Tom's Inflation Calculator includes the latest U.S. government inflation data plus alternative data sets. Both calculators are free and will automatically run in your web browser after clicking on the links above. By using historical data and forecasts, they can adjust U.S. dollar amounts for retail price inflation either forward or backward in time for any years between 1665 and 2100. (The alternative data sets have narrower ranges.)

The JavaScript version includes a new data set—the Social Security Wage Index. In addition to using the U.S. government's official inflation data, the Java version of Tom's Inflation Calculator has an alternative data set from ShadowStats, a private company. These are the best inflation calculators on the Internet.


Computer Dictionary
Common Terms Defined

Are you baffled by a technical term or acronym you've never seen before? Or just curious about the latest techie slang? Tom's Computer Dictionary may have the answer. From "AAC" to "zoo virus," it defines more than 800 terms in plain language.


[ FUJI X20 IMAGE ] Fuji X20 Review

Read my in-depth review of the new Fujifilm X20 compact digital camera on the Maximum PC magazine website. Access is free!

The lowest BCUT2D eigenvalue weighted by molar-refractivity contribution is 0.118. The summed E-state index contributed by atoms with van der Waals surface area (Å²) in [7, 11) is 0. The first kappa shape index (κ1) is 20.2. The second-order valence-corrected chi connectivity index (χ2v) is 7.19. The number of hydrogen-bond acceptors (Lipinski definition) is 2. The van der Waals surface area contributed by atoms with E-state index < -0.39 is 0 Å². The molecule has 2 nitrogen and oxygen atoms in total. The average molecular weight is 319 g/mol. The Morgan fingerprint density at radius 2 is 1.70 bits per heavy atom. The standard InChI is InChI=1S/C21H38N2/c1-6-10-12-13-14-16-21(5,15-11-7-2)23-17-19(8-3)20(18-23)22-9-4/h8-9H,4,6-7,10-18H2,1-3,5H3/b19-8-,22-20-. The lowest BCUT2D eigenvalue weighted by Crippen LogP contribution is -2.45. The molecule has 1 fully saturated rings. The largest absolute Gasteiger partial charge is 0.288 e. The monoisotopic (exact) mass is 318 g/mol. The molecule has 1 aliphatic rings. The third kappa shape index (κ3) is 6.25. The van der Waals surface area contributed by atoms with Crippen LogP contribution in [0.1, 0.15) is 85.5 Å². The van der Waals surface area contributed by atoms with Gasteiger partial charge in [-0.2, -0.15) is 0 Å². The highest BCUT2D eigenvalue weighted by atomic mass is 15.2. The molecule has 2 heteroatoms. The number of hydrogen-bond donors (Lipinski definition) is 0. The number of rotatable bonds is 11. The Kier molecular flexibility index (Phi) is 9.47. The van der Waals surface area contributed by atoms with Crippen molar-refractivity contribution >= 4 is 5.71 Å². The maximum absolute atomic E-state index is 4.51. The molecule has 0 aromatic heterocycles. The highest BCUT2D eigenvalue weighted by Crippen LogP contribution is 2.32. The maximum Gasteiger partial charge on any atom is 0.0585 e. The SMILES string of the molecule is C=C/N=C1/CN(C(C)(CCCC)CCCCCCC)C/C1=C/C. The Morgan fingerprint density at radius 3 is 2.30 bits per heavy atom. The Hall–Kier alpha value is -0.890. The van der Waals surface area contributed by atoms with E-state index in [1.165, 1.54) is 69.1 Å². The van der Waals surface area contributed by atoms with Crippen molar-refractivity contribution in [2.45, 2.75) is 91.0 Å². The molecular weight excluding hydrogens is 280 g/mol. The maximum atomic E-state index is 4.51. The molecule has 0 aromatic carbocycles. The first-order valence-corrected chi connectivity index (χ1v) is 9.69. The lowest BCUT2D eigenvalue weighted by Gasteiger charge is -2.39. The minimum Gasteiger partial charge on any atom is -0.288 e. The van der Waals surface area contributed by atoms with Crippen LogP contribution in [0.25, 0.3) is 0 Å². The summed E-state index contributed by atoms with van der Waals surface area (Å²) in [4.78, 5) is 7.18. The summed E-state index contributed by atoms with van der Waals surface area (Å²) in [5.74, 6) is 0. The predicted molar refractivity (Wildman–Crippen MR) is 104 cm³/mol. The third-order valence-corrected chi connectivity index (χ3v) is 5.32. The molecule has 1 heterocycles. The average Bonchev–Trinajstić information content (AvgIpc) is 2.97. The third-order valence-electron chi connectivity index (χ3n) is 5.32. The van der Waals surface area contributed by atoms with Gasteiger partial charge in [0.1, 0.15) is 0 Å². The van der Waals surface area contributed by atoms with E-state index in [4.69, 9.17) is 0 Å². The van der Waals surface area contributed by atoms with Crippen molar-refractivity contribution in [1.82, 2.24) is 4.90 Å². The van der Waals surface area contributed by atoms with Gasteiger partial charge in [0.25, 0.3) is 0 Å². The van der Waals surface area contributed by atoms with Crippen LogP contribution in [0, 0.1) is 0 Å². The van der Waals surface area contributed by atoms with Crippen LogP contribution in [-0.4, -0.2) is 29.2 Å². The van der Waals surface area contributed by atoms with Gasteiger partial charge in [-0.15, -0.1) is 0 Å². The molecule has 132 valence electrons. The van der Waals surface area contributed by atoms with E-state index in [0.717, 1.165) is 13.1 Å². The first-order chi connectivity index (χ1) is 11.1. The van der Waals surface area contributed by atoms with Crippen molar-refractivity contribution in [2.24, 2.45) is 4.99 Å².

Guitar Cheat Sheet

Do you want to learn the most common major and minor guitar chords? Instantly transpose songs from one major key to another? Find out which major and minor chords go together? Play scales in any major key? Learn the notes on the fretboard? It's easy! And it's free! Just download and print Tom's Guitar Cheat Sheet.


Index to Tom's Articles  


Here's an index to more than 350 of Tom's articles in Microprocessor Report and Networking Report, the insider's guides to microprocessors and networking semiconductors. Learn about embedded processors, microcontrollers, digital-signal processors, and other chip-related topics. (Subscription required for most articles.)


Test Your Java Security

How safe is your system from hostile Java applets? Find out with JSecure, one of Tom's free applets. JSecure harmlessly tests the security manager of your Web browser or applet viewer by trying to access information from your computer's operating system and hard disk. Try it today!


Scramble Text With ROTator

ROTator is a Java applet that lets you encode and decode text in the popular Internet format known as "ROT 13." Lots of other programs do that, too, but Tom's ROTator applet goes further by allowing you to encode and decode text in any rotational letter-substitution format. With ROTator, you can shift the letters left or right, and you can shift them by any number of letters from ROT 1 to ROT 26.